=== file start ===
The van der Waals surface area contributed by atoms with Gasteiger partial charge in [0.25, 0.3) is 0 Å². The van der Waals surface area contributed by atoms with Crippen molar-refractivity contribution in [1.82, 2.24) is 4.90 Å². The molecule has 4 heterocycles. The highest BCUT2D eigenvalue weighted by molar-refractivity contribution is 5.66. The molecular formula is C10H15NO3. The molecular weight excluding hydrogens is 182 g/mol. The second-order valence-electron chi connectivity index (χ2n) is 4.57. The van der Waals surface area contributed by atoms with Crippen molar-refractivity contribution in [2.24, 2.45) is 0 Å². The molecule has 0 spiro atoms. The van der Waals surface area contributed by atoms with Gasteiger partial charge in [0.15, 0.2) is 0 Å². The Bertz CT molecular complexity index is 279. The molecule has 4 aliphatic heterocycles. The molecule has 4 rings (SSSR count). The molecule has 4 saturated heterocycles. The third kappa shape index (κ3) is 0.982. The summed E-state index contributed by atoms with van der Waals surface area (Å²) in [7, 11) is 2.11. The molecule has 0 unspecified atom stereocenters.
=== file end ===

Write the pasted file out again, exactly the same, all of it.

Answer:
The van der Waals surface area contributed by atoms with Gasteiger partial charge in [0.25, 0.3) is 0 Å². The van der Waals surface area contributed by atoms with Crippen molar-refractivity contribution in [1.82, 2.24) is 4.90 Å². The molecule has 4 heterocycles. The highest BCUT2D eigenvalue weighted by molar-refractivity contribution is 5.66. The molecular formula is C10H15NO3. The molecular weight excluding hydrogens is 182 g/mol. The second-order valence-electron chi connectivity index (χ2n) is 4.57. The van der Waals surface area contributed by atoms with Crippen molar-refractivity contribution in [2.24, 2.45) is 0 Å². The molecule has 0 spiro atoms. The van der Waals surface area contributed by atoms with Gasteiger partial charge in [0.15, 0.2) is 0 Å². The Bertz CT molecular complexity index is 279. The molecule has 4 aliphatic heterocycles. The molecule has 4 rings (SSSR count). The molecule has 4 saturated heterocycles. The third kappa shape index (κ3) is 0.982. The summed E-state index contributed by atoms with van der Waals surface area (Å²) in [7, 11) is 2.11. The molecule has 0 unspecified atom stereocenters.